Friday, 12 August 2011

A handful of lovely wines enjoyed over the past week

Prior to my publishing a big write-up on Domaine de La Marfée (hopefully tomorrow) here are my thoughts on some really nice wines tasted/drank over the last week or so.

Bodegas Castano Monastrell Ecologico 2008 Yecla, Spain
Made from 100% organically-cultivated Monastrell (better known in France as Mourvedre) not too far from the coast in south-eastern Spain. On opening, there is a strong whiff of funkiness - beefy, barnyardy and herby - allied to some really rich, almost sweet-smelling bramble and cherry fruit. That funkiness soon blows off with some air, to reveal a really quite complex wine, crammed full of red and black fruits steeped in eau de vie, but with an alluring savouriness and herbiness and background notes of damp earth, tobacco and allspice. In the mouth, it has all the concentration you could wish for, but still exhibits a degree of elegance, combining rich fruit flavours, soft, ripe tannins and mouth-watering acidity, all of which makes it a joy to drink on its own, whilst also being a brilliant food wine. We paired it with some herby sausages and mustard mash, although I suspect it would go equally well with spaghetti bolognese, pizza or barbecued red meats (lamb chops or a peppered rib steak spring to mind). This has got to be worth a tenner of anybody's money, but at £7.50 a bottle, it is a cracking bargain. Drink now, or keep for 5+ years. 14.5% abv.

Domaine de La Marfée Rosé 2010 IGP Pays d'Hérault
This was a gift from winemaker Thierry Hasard, following my recent visit. To be honest,  I have no idea of the grape mix - I must find out. It is a fabulous colour - ultra-pale onion skin pink, with orange glints, and with a lovely nose, too - lightly zesty, forest fruits and orange blossom, apples and flowers, with hints of sweetly aromatic herbs. The flavours are wonderfully delicate and understated, rather than showy, with myriad red fruits, herbs, minerals and beautifully integrated acidity of the juicy (rather than pithy) kind. The flavours are long, spicy and gently warming, though without even the merest hint of alcohol. Most rosés can perhaps be dismissed as lacking identity - a sort of confected halfway house between red and white wine. But for me, this lovely wine is the very definition of the style, and worthy of real appreciation and contemplation - a wine of real structure. It may well age for a few years, and if I had any more, I'd be tempted to tuck a few away for a year or two, but it is just so lovely now, and it would give the very best Provence rosés a real run for their money. A truly lovely rosé.

Alain Graillot La Guiraude 1995 Crozes Hermitages
This wine still has an amazing core of rich, fresh bramble and blackcurrant fruit. In fact, for a northern Rhone wine of 16 years' age, it is remarkably fresh and vibrant and not yet imbued with those meaty, bacon fat notes that one would expect. It has a touch of rusticity about it, but that is one of the things I love about this appellation - it is a real un-polished diamond. The palate is more than equal to the nose, with wonderful flavours of bramble, blackcurrant, citrus and mineral, with a tannic structure that should see it age for at least another 5 to 10 years. Problem is, this was my last bottle - damn and blast! A fabulous Crozes, which is easily on a par with most vintages of the benchmark Domaine de Thalabert.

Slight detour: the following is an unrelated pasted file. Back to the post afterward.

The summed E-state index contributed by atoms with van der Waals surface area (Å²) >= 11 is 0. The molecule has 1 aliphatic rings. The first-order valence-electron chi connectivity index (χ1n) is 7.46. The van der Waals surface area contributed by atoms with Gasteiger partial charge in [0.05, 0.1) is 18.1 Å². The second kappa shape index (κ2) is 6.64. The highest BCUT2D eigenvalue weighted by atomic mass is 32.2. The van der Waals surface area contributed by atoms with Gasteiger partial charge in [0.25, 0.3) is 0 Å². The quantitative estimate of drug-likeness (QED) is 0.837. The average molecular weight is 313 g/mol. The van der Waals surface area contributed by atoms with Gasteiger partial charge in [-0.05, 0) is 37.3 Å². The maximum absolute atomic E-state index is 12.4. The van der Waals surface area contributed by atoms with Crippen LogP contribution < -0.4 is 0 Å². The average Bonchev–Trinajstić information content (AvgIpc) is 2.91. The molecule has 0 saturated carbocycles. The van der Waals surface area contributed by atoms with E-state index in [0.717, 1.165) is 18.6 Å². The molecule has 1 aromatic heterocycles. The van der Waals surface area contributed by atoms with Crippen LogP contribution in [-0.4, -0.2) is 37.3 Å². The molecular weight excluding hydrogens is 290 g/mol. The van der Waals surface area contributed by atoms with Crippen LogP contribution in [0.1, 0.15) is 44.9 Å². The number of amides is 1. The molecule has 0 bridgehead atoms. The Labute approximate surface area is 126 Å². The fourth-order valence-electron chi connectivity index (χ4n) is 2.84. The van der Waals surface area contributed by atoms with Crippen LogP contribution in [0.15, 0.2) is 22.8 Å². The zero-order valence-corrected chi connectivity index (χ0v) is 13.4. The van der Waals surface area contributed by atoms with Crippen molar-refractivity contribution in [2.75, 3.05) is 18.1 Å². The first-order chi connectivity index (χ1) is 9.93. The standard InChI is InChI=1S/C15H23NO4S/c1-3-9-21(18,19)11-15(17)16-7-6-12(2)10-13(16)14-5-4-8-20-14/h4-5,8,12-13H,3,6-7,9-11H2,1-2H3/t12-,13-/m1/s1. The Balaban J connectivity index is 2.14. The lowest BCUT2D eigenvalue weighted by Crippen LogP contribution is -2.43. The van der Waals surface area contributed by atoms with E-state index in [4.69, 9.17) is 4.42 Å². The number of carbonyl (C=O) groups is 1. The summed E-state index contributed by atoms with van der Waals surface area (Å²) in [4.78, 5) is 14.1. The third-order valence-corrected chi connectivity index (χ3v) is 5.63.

Luis Pato Casta Baga Vinho Tinto 2007 Beiras, Portugal
My friend Andy Leslie brought this round to an impromptu get-together at my house the other evening, and it was a sheer delight. Maybe it's because we'd just enjoyed a really decent red Burgundy, but I swear that I was back in the Cotes de Nuits again with this one. When told categorically that it wasn't Burgundy - or indeed Pinot Noir - we (that's David Bennett and I) were scratching about for other grape varieties that occasionally showed similar characteristics. But no, it wasn't Tempranillo, not Sangiovese, not Nebbiolo and not Syrah. But to be told that it was the indigenous Portugese grape variety known as Baga came as a big surprise. Don't get me wrong - my experiences (albeit limited) of Baga have all been good. Indeed, one of my "house wines" over the last few years has been 1990 Luis Pato Baga - several cases of the stuff, in fact, picked up for a song at a certain well-known auction house. But that is a 20 year-old wine, and the tannins are still somewhat evident, even though the fruit is still there too. But this is a 2007 wine, though to be fair, it is blended with the somewhat more forgiving, sweet-edged Touriga Nacional variety. But sniffing it now, as I type, this wine still smells like a rather masculine Burgundy, with strawberry/raspberry fruit, cream, exotic spices and damp earth. And it tastes like Burgundy - tart red fruits, maybe even citrus, spice, damp earth again, and essentially fairly light-bodied and really quite elegant. I guess the biggest giveaway is the slightly rustic tannin, although some lesser Burgundies can have rusticity too. I guess I'm just amazed that a wine made from Baga (don't you just love the name!) can be so utterly lovely and drinkable at such a young age. And for about £9 (apparently from D Byrnes of Clitheroe) I'd say it is a wine of real character and interest - and an absolutely cracking bargain. 12.5% abv.